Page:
Unit testing C code

Jun 6, 2023 by Thibault Debatty | 2036 views

C Secure Software Development

https://cylab.be/blog/271/unit-testing-c-code

Writing unit tests is considered a good development habit for numerous reasons. Indeed, unit tests guarantee that the code works as expected, and they prevent developers from accidentally breaking things. Finally, they allow to see how the program is improving with each new commit, and they can be used as documentation to show how the program should be used by others. In this blog post, we show a simple way to implement unit tests when you are writing C code.

shutterstock_2261903725.jpg

The main idea is to:

  1. write your tests in a separate test file and
  2. add a recipe to your Makefile to build and run the test

Finally, gcov will be used to compute the code coverage of the test.

To illustrate this, we will use a simple implementation of a counter. All the source code can be found on the following GitLab repository: https://gitlab.cylab.be/cylab/examples/c-unit-testing

Example code : a simple counter

So, for this example we will test the implementation of a simple counter. The main point is that the code of the counter is kept separated from the main app source code. So we will have a counter.h with something like:

/*
 * A very simple counter.
 * https://cylab.be/blog/271/unit-testing-c-code
 */

struct Counter;

/**
 * Instantiate a new counter.
 */
struct Counter *counter(void);

/**
 * Increment the value of the counter.
 */
void increment(struct Counter *);

/**
 * Get the current value of the counter.
 */
int value(struct Counter *);

And a counter.c with something similar to:

/**
 * A simple counter.
 * https://cylab.be/blog/271/unit-testing-c-code
 */

#include <stdlib.h>

#include "counter.h"

struct Counter {
    int value;
};

struct Counter * counter(void)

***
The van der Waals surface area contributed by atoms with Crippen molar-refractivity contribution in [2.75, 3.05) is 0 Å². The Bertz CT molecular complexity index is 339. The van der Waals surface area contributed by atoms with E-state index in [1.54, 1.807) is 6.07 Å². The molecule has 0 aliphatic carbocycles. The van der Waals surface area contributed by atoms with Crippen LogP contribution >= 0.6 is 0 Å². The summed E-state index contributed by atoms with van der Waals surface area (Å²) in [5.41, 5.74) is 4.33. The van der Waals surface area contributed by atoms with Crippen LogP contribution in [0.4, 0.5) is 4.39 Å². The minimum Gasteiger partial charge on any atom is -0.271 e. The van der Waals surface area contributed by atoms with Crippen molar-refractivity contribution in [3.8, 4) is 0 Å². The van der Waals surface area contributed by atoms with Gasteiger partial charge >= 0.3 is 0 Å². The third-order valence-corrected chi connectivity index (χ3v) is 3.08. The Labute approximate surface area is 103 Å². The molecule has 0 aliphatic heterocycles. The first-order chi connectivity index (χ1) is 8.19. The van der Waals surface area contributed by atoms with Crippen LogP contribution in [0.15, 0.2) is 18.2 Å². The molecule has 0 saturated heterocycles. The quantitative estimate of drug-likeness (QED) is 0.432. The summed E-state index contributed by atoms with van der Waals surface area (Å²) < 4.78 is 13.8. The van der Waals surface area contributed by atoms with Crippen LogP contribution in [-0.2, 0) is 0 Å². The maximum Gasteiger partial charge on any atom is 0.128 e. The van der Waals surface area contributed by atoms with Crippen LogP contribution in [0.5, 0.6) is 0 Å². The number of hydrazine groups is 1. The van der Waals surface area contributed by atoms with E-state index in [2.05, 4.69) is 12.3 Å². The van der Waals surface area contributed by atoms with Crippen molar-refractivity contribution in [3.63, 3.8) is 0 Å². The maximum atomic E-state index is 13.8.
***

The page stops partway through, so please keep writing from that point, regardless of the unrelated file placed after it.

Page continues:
{
    struct Counter* c = malloc(sizeof(struct Counter));
    c->value = 0;

    return c;
}

void increment(struct Counter* c)
{
    c->value++;
}

int value(struct Counter* c)
{
    return c->value;
}

And the main method should go in a dedicated file, like app.c:

/**
 * Example app, that uses a counter.
 * https://cylab.be/blog/271/unit-testing-c-code
 */
#include "counter.h"

int main(int argc, char **argv)
{
    // do someting with the counter...
}

Test file

Now, to test our counter, we will create a dedicated test file test.c:

#include "counter.h"
#include <assert.h>

int main(int argc, char **argv)
{
    struct Counter* c = counter();
    assert(c);

    assert(value(c) == 0);

    increment(c);
    assert(value(c) == 1);
    return 0;
}

As you can see, this file:

  • has its own main method;
  • includes "counter.h" and <assert.h>;
  • uses assert() to check the working of the counter.

Makefile

So to run the test, we have to compile and run test.c, which we will do by adding some lines to the Makefile:

CC=gcc
CFLAGS=-std=c99 -Wall

# additional flags for gcov
TESTFLAGS=-fprofile-arcs -ftest-coverage

test: test.c counter.h counter.c
    # build the test
    $(CC) $(CFLAGS) $(TESTFLAGS) -o test test.c counter.c

    # run the test, which will generate test-counter.gcna and test-counter.gcno
    ./test

    # compute how test is covering counter.c
    gcov -c -p test-counter

clean:
    rm -f *.o test *.gcov *.gcda *.gcno

As you can see, to compile the test, we use additional gcc flags profile-arcs and test-coverage. With these flags, when test is executed, it will produce 2 additional files (.gcna and .gcno) that can be used by gcov to compute the code coverage of the test.

We can now run the test with make test:

c-unit-test-gcov.png

Gcov produces a short summary on screen, and also a report called counter.c.gcov in our example, that show how many times each line has been executed...

c-coverage-gcov.png

GitLab

Once you have written your tests, you can add them to your .gitlab-ci.yaml:

test:
    image: gcc:11
    script:
        - make test

This blog post is licensed under CC BY-SA 4.0

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